The first half of 2016 has seen a rush by many investors to take funds offshore, precipitated by the sharp depreciation of the rand following the Nenegate debacle in December 2015.
Unfortunately, South Africans have a history of panicking when the rand weakens sharply and responding by taking money offshore.
The rand is a highly emotive factor, so investors’ immediate focus is often solely on the level of the rand, and not whether an offshore investment actually makes sense from a valuation perspective – they ignore whether the South African assets they are selling and the foreign assets they are buying at the time are cheap or expensive. They also tend to dismiss the question of whether they actually need to add offshore exposure based on their long-term investment goals.
It’s important to remember that we should expect the rand to depreciate against the US dollar over time: on a purchasing power parity (PPP) basis, economic theory tells us that the rand should depreciate by roughly 4% per annum versus the US dollar over time, based on the inflation differential between the two countries. Surprisingly, it has averaged about 4% per annum over the longer term, albeit with wide variations over shorter time periods.
So did investors who panicked after notable rand depreciations – in November 1985 and December 2001, and more recently in December 2015 – benefit from moving offshore?
A look at the equity markets and currency valuations at the time tells us the results were mixed. In the graph, the grey line depicts the value of the rand on a real effective exchange rate (REER) basis against a basket of currencies. It shows that, in the 1985 episode, investors would have sold the rand at about a 30% discount, sold South African equities at roughly fair value (as shown by the red line on a share price-to-book value basis) and bought offshore equities at about a 25% discount (depicted by the blue line). After three years, we estimate that this would have resulted in about a 15% benefit to investors relative to staying in South Africa.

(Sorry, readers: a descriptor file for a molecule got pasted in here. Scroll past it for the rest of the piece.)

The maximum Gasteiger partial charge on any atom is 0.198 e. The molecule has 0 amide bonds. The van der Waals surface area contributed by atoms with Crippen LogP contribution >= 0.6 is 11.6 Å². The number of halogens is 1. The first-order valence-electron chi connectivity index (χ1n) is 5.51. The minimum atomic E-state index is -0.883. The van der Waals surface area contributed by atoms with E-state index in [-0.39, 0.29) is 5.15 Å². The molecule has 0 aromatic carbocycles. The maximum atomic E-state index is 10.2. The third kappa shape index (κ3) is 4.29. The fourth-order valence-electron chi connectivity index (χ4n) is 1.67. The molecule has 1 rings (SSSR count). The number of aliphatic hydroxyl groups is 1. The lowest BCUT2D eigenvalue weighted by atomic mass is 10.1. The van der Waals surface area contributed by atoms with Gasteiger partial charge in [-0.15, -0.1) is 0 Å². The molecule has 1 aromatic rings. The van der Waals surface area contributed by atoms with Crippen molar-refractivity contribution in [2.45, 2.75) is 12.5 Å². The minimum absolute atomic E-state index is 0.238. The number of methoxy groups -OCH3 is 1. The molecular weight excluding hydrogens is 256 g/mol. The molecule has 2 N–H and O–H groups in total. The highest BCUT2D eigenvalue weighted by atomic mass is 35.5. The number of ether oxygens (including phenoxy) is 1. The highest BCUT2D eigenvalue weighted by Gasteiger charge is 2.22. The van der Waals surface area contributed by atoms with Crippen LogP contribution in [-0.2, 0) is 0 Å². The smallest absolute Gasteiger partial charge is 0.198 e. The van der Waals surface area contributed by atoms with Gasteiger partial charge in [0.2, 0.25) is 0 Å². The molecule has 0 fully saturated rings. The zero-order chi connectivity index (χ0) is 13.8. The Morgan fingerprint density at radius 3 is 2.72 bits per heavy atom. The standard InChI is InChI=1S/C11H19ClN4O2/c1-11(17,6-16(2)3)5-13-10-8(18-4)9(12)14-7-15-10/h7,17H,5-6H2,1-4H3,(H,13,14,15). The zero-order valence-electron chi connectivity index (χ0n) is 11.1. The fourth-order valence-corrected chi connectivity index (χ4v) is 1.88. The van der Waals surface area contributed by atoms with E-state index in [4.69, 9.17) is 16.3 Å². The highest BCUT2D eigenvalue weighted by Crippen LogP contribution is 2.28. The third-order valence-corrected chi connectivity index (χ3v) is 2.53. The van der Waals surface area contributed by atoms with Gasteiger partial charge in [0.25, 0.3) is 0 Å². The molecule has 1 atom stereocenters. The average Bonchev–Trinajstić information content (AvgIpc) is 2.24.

However, in 2001 investors did not fare as well. Not only did they sell local equity somewhat cheap, they also bought offshore equity at a premium of 10% to 20%, and they sold the rand at an exceptionally cheap 35% to 40% discount. We estimate that, after three years, investors would have benefitted by approximately 121% if they had stayed in the local market instead of going offshore.
The relatively quick recoveries staged by the rand following its 1985 and 2001 downturns, as illustrated in the graph, contributed to poor returns.
In the most recent rand depreciation, the graph shows that the rand was trading at a discount of 20% to 25% in the early months of 2016. It also highlights why this bout of currency weakness has been particularly painful for investors: the currency moved from an expensive peak in December 2010 to a very cheap position, a large swing in five years.
However, it still didn’t manage to reach as cheap a level on a REER
basis as it did in 2001. Meanwhile, both global and local equity valuations
have been marginally expensive so far this year.
Unluckily for those who took money offshore after Nenegate in December 2015, the rand has subsequently rallied, while the local equity market outperformed foreign equities.
Our calculations show that investors who moved R100 000 into foreign equities at the end of December would be left with R94 533 as of the end of June 2016, while a South African equity would be worth R104 324. This R10 000 differential is a substantial sum over only six months. However, it’s worth noting that this is also a very short time period for measuring investment returns; three years would be a more appropriate timescale, as in the other two cases.
It’s clear from these examples that investors looking to take money offshore need to understand the valuations of the assets they are buying and selling, as well as the value of the rand before they do so. And of course they should take a holistic view of the impact on their overall portfolio and long-term investment goals. Although it is the vagaries of the rand that capture the news headlines and grab investors’ attention, it is not the only factor that matters in such an important decision.
Pieter Hugo is managing director of Prudential Unit Trusts.
This article originally appeared in the 15 September edition of finweek. Buy and download the magazine here.